how to leave a long long long lasting impression

How memorable are you? Do you melt into the background like a wilting flower?


My son is remarkable simply because he is taller than most people we meet. It is difficult to remain unnoticed  as he is 6’6″, 161lbs and resembles a beanpole.

Sammy and me
Sammy and me

Sam is not extremely social and would rather keep human interactions to a minimum. I swear if he didn’t look like me, I wouldn’t think he was mine as I am as extroverted as they come.

scrounging for change

Sam, like many other kids, has always looked around the house for spare change. I think it is a game to him, seeing what kind of booty lies beneath the sofa cushions.

Often, he will place change in a Ziploc baggie until it is full enough to buy something. What does he buy? Food! Being so tall and still growing means he can never eat enough to gain weight (lucky)

a memorable encounter

On one occasion, he wanted a Big Mac meal from McDonald’s. He offered to pay with all the money he scrounged saved. I saw the baggie full of small change and cringed, yet agreed to drive him there.

There was no way I was going inside to witness this exchange of goods. If he was going to break the piggy bank, I didn’t want to look like a co-conspirator. That is probably petty, but there it is.

After about 10 minutes, Sam exited the building with a paper sack full of food. He grinned and nearly skipped (OK, he probably was skipping) as he opened the car door, and exclaimed that the kid at the cashwrap asked him never to do that again.

fast forward at least a year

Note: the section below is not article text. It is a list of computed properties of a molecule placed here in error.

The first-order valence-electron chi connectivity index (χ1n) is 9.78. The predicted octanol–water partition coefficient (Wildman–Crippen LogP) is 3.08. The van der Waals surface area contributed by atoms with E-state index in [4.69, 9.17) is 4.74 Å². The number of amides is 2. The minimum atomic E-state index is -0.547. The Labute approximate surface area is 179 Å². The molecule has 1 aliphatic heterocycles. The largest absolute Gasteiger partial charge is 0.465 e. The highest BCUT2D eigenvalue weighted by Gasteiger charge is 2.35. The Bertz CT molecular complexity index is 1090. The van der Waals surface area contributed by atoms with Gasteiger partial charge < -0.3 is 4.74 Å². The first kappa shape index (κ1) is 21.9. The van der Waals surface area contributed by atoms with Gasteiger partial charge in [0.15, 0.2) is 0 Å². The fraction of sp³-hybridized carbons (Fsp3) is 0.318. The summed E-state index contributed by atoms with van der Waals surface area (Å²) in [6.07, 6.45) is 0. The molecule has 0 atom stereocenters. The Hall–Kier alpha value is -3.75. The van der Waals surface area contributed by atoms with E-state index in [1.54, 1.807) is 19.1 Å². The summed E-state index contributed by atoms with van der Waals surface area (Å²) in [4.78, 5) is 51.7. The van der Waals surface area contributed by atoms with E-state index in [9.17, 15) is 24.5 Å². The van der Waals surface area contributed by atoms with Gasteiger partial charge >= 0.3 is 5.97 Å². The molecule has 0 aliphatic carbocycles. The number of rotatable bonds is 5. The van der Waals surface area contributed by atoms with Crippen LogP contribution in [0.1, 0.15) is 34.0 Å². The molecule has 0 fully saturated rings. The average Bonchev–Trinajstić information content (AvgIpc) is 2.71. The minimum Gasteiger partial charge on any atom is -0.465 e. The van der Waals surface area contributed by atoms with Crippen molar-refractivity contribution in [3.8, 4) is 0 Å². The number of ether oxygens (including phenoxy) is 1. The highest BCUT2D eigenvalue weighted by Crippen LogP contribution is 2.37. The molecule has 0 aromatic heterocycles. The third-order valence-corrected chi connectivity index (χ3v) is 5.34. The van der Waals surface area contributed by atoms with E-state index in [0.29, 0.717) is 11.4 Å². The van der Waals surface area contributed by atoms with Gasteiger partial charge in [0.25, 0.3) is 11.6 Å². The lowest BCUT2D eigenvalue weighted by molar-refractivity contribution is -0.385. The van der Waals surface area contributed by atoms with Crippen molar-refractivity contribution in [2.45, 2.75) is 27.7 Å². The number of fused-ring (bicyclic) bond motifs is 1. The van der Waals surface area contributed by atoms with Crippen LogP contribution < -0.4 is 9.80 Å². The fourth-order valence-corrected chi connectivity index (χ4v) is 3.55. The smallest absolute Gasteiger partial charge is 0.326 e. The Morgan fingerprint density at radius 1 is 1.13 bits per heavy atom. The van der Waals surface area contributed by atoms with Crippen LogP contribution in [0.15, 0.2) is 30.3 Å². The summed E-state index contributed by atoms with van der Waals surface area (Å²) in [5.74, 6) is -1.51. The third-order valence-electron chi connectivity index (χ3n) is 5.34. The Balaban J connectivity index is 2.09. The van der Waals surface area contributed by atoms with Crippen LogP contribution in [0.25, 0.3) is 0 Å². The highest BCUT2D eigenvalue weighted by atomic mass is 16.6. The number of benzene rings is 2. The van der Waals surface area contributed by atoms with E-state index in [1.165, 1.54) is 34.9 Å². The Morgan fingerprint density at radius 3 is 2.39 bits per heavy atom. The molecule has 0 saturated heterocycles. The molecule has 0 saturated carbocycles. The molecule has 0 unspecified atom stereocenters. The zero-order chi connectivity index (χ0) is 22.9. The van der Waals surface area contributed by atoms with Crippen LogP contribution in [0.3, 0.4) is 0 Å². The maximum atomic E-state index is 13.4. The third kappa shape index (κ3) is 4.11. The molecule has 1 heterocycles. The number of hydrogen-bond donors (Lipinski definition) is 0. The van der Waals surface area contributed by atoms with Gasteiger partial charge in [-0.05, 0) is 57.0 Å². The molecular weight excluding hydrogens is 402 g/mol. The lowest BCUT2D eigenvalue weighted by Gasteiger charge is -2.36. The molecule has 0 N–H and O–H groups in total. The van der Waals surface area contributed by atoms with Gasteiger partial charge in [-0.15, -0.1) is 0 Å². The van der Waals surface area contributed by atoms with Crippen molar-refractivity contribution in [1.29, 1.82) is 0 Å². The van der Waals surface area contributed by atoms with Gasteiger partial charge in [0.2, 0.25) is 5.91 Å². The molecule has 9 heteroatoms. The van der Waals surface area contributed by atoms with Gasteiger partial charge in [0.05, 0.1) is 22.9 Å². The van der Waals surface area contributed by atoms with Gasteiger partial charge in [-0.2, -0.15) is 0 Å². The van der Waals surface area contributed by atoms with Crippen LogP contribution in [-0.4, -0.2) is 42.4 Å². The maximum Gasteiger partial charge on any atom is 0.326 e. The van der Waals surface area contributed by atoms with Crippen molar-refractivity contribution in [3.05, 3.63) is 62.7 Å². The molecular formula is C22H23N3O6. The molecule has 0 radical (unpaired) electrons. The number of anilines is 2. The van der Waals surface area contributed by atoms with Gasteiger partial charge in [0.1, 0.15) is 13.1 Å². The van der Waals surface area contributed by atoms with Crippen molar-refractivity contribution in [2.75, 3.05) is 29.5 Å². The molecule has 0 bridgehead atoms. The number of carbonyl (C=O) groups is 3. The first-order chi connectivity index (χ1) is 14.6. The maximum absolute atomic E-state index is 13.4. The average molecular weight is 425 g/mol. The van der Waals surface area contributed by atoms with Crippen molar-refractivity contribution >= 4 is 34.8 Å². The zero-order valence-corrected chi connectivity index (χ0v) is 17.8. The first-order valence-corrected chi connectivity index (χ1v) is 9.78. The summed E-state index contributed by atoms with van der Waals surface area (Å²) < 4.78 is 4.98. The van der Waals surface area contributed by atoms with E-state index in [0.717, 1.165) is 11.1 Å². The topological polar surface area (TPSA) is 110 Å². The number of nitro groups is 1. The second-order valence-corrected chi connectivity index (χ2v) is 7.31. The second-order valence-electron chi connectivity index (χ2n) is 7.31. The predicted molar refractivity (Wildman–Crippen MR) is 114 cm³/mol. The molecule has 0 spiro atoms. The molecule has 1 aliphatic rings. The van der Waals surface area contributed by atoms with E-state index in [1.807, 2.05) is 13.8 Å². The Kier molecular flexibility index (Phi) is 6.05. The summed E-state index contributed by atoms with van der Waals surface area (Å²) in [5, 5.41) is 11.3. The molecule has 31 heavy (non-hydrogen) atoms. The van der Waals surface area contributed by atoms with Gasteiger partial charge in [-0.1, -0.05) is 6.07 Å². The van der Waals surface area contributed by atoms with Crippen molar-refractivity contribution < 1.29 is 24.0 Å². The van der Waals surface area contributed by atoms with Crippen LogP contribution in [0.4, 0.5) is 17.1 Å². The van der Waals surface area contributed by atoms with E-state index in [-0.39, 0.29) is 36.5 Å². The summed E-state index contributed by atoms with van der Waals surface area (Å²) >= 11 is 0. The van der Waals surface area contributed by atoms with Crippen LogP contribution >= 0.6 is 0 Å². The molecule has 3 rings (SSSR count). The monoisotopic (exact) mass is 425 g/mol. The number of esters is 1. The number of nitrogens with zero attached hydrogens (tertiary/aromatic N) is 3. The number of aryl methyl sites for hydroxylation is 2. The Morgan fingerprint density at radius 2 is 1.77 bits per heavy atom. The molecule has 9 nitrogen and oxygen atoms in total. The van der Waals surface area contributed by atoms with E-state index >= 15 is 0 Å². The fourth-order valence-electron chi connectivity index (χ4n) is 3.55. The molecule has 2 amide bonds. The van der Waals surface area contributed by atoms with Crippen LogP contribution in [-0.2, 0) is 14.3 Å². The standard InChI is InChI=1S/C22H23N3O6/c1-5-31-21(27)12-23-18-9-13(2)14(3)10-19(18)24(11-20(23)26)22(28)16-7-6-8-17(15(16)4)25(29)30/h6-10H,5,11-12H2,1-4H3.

Recently, Sam offered to pay again for his McDonald’s meal with collected change. Before agreeing, I ensured it was not primarily pennies nickels and dimes. Sam upgraded from a flimsy baggie to a small mason jar to hold his change.

After seeing his hoard was primarily quarters, we drove down the road to the drive thru. I ordered his regular (Big Mac meal with large fries and Powerade) and proceeded to the check out.

As I pulled up to the window, I informed the cashier Sam intended to pay with his own money and it was change. The cashier looked at us with horror and cried out, “Oh No! It’s not you again???”

what what what?

Both Sam and I reacted with roaring laughter. The guy was so traumatized by Sam’s purchase that he remembered him over a year later. How classic was that?

I assured him it was mostly quarters and the cashier visibly exhaled. He asked if I was there when Sam emptied the contents of his baggie on the counter and counted it out there. No. I was waiting outside in the car (bad mommy)

By the time we left the drive thru, we were all giggling about the past experience. As he handed me Sam’s meal, he said, “You know who loves getting change? South Meadows.”

oh no! not you again!!

Will this be Sam’s epitaph? Probably not. The encounter with the cashier made Sam remarkable. He will remember us the next time we drive thru again.

If Sam acted entitled when pouring his pennies on the counter, he might still have been remembered, but for being a jerk. Sam was unapologetic but still respectful to the cashier.

What makes you remarkable? Like Sam are you a change hound who pays for everything with pennies and quarters? Are you the guy who has to count it?

Share your thoughts and stories about a memorable encounter that left a long long long lasting impression on others.

6 thoughts on “how to leave a long long long lasting impression

  1. Lisa @ The Meaning of Me says:

    I just love this story – can see him so painstakingly counting out his well-saved coins for something he loved. My Kidzilla would do that. And you know, she does indeed leave an impression on people. I often wonder what it is, exactly, about people like them who make such impressions on others. Confidence? Character? Charisma? Maybe a bit of all.


    1. miriamgomberg says:

      Lisa, I am soooooo sorry it took me so long to respond. Been outta state training and all…I’m not sure how much he saved and how much he scrounged through the furniture. Either way, he earned it. M


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